Wheel bearing brands for Camry

Messages
2,881
Location
NYC
So my Camry needs rear wheel bearings (bolt in hub style)
Ones noisy due to a fender bender back in February, the other because at 172k I might as well do both :unsure:
Fronts were replaced (press in) at 100k for a light howl at highway speeds
I swear here in NYC, you hit a pothole or expansion joint just right, it'll be noisy by the time you get to your destination🤯
OEM From Toyota (branded Koyo) is $400+, and that's too much for a car at this point in it's life
Anyone have experience with BCA Bearings by NTN?
Looking at the pictures, they are a spitting image of the OEM ones (down to the Koyo stamping on the integral ABS sensor)
At $132 each, that's a big improvement over $400
I'd have no problem paying that, If the quality is there
OTOH, I know NSK is a well known brand, at $72 each
SKF is more expensive ($140+)
Mevotech/Timken/Centric I've heard questionable things about ($60-$90)
Oddly, there's no aftermarket supplier for Koyo, yet they have a catalog
I saw them on eBay, but I have concerns, I've gotten a few knockoffs in my time

What say you?

-Mike
 
Messages
7,432
Location
Roanoke Virginia
I used to be all for Timken, then my Camry went through a few sets in a few months time and I said never again. I’d go SKF they are really good from the few times I’ve used them. At work we just get the cheapest ones from the parts store and they don’t last very long so make sure you get good ones. For the last set on my Camry I just got the whole hub and knuckle assembly because I got tired of pressing them in and out but they were front bearings.
 

JRed

Site Donor 2021
Messages
2,513
Location
Virginia
The BCA bearing I put on a while back was made in Japan and probably one of the best looking/feeling replacement hub assemblies I've ever put on and it was a very reasonable price. My local Federated Auto Parts stopped selling Timken and sells BCA in their place.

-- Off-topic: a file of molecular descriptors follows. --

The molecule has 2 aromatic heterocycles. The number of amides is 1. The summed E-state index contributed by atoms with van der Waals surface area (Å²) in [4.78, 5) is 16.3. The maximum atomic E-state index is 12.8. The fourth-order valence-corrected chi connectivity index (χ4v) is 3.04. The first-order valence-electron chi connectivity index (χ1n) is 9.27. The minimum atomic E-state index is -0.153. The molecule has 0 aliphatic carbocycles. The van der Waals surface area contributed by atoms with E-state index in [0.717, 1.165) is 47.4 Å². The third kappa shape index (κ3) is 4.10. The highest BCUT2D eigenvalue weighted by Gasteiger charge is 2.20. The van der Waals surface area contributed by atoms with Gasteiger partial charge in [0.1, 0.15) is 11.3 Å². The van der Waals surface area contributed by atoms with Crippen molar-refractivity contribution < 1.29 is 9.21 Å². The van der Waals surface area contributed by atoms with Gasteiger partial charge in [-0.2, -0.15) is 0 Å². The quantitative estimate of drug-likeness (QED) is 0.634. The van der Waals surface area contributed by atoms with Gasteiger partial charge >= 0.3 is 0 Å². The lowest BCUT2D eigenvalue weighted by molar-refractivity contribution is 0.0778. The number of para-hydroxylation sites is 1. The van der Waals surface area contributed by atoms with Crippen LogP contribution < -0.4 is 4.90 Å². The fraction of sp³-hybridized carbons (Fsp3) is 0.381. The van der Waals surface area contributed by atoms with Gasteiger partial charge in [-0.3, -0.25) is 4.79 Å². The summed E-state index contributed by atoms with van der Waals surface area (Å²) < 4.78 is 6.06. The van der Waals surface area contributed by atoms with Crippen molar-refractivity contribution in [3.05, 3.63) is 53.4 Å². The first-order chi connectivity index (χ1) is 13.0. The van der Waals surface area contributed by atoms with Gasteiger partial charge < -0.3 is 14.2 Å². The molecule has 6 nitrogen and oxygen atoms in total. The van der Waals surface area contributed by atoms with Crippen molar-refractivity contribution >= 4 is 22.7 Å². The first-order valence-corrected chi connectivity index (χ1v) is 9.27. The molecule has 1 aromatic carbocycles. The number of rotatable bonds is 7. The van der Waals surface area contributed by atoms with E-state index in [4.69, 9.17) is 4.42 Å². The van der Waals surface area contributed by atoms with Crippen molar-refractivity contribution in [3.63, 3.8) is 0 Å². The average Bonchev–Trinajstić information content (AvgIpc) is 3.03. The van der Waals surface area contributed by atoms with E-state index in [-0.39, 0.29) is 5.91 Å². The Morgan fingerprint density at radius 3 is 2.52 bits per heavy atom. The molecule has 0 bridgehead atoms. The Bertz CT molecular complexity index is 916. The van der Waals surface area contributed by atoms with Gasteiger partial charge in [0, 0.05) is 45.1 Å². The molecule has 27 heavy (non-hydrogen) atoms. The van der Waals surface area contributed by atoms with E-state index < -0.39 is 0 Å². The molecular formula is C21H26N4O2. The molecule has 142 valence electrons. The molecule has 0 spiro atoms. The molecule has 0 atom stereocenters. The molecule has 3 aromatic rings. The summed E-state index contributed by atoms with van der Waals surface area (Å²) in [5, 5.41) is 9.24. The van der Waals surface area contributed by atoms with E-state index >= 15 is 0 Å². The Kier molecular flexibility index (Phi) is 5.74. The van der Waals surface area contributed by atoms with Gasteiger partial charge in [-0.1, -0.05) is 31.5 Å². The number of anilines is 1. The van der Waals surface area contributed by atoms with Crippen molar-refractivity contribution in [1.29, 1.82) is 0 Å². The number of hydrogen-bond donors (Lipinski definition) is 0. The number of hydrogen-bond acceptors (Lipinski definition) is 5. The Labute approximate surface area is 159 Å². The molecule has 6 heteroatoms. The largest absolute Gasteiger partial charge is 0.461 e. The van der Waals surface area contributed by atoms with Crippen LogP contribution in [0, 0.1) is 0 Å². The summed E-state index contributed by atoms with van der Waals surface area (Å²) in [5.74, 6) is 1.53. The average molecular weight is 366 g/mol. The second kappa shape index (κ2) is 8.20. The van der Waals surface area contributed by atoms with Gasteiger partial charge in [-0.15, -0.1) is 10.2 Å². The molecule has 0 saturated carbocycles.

Messages
8,786
Location
Champlain/Hudson Valley
Yo, AutoMechanic: You said, "At work we just get the cheapest ones from the parts store and they don’t last very long..."

Does this mean you work at a crappy shop? ...or are you just catering to cheap customers?
Seriously...known cheap parts? I'm shocked, shocked.
 

michaelluscher

Thread starter
Messages
2,881
Location
NYC
BCA it is then
Ironically, my sister's Taurus needs front wheel bearings (bolt in style) so I'll pick those up from them too
$40 each, much easier to stomach
$370 total 💲💲💲💵
Glad I do my own labor o_O
 
Messages
41
Location
Athens, AL
Well. I was all prepared to come and tell you Timken hands down but I see some lesser opinions and now I’m questioning. I’ve had good luck with Timken but maybe I haven’t done enough research. I’ve only replaced one on my trailblazer but it’s only been 1,000 miles since replacing.
 
Messages
7,432
Location
Roanoke Virginia
Yo, AutoMechanic: You said, "At work we just get the cheapest ones from the parts store and they don’t last very long..."

Does this mean you work at a crappy shop? ...or are you just catering to cheap customers?
Seriously...known cheap parts? I'm shocked, shocked.
Have to cater to customers mainly. We do make it clear on somethings that we will use OEM only like thermostats and a few sensors. Anything else is aftermarket pretty much and it comes from the parts store because it’s available, our customers won’t wait either they don’t want to pay and won’t wait.
 
Messages
26,361
Location
MA, Mittelfranken.de
Well. I was all prepared to come and tell you Timken hands down but I see some lesser opinions and now I’m questioning. I’ve had good luck with Timken but maybe I haven’t done enough research. I’ve only replaced one on my trailblazer but it’s only been 1,000 miles since replacing.
For a domestic vehicle eg GM pickup Timken is still a good bet, most will most likely be made in the USA and high quality. Where Timken falls down in when it comes to imports, some may be first quality replacements rebranded but they may also be cheap Chicom white box crap.
They only way I would buy Timken for an import is if I can physically look at it and the bearings not just what is on the box if anything.

National was another very good bearing but when the parent company of Moog bought them and exhausted existing stock they started reboxing cheap crap. This is one example of a Timken rebox, okay it is a FAG made in China, that is okay. Schaeffler opened a huge manufacturing plant in China to serve the OE German car plants like VW, BMW, etc. the quality is in every way the same.